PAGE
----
Archive for Wednesday, January 29, 2014

Also from January 29

Blog entries
On the street
Photo galleries
Kansas basketball v. Iowa State

Lead stories

12:40 a.m.
Photo illustration of Harold Sasko and Sarah McLinn. Teen’s attorney in Lawrence murder case advises her to waive extradition hearing in Florida
2:01 p.m., January 28, 2014 Updated 4:20 p.m.
Sarah B. Gonzales McLinn, the 19-year-old woman accused of killing Harold Sasko earlier this month, will appear in federal court in Miami on Wednesday morning before she is expected to be turned over to Florida state authorities, according to Douglas County District Attorney Charles Branson.
7:59 a.m.
Photo illustration of Harold Sasko and Sarah McLinn. Homicide suspect Sarah McLinn was in small Texas town on Jan. 15, officers say
January 29, 2014
Sarah Brooke Gonzales McLinn was in Bishop, Texas — a small town near the Gulf of Mexico and a little more than 100 miles from the border with Mexico — the same day she failed to appear for dinner with family in Topeka, according to law enforcement there. By Stephen Montemayor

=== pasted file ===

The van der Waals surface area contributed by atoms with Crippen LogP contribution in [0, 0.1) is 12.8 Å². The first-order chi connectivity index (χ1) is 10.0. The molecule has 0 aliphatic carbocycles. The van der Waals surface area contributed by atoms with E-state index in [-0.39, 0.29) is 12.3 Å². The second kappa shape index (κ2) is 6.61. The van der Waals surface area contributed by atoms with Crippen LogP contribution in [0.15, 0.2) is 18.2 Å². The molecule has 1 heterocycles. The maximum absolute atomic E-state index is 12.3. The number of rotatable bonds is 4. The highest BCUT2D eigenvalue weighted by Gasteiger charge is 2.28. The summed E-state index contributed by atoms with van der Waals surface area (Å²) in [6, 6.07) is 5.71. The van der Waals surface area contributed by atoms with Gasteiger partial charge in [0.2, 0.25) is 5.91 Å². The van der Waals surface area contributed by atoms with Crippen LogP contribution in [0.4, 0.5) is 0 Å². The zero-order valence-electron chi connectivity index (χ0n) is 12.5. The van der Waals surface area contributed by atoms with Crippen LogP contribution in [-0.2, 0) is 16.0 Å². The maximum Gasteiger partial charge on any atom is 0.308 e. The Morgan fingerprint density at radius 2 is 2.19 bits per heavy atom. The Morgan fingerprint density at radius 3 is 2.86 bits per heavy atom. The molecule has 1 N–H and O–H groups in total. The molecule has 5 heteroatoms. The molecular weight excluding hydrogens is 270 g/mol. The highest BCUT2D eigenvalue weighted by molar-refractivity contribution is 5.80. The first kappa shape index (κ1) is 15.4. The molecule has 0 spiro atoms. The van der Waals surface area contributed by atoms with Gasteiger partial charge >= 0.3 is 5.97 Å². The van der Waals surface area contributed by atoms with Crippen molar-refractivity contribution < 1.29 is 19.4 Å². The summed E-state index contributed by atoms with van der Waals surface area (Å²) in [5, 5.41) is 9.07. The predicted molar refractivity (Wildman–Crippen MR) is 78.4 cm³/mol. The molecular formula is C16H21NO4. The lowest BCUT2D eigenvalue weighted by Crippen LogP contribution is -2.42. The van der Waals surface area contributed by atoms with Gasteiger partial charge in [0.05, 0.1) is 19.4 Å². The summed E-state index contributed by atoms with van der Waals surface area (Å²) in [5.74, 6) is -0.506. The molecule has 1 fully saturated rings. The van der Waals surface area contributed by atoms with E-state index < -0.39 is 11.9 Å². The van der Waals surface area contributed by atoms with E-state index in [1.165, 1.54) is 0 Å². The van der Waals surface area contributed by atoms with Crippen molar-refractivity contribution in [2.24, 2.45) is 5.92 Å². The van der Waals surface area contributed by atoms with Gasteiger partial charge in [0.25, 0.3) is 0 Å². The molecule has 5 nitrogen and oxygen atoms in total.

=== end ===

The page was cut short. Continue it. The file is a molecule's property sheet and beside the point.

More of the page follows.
11:00 a.m.
This Topeka High School yearbook photo from 2011 shows Sarah B. Gonzales McLinn as a junior. Homicide suspect McLinn turned over to state authorities; extradition hearing likely to be waived
10:59 a.m., January 29, 2014 Updated 3:44 p.m.
Sarah Brooke Gonzales McLinn is expected to waive an extradition hearing in Florida so that she may “return to Kansas as soon as possible,” according to Assistant U.S. Attorney Tom Watts-Fitzgerald. By Stephen Montemayor
5:46 p.m.
Photo illustration of Harold Sasko and Sarah McLinn. Report: Murder suspect, 19, had knives, guns, hash, ax in victim’s car
January 29, 2014
Florida Everglades park rangers who located Sarah B. Gonzales McLinn on Saturday night in Harold Sasko’s car found guns, knives and drugs in the vehicle, according to a report by the Miami Herald.

All stories

Editorial: Open government
Creating a state-level unit to monitor open meetings and open records could vastly improve the state’s ability to enforce these important laws.
January 29, 2014
Spending about $160,000 a year to police compliance to the Kansas Open Meetings Act and Kansas Open Records Act would be a good investment for the state.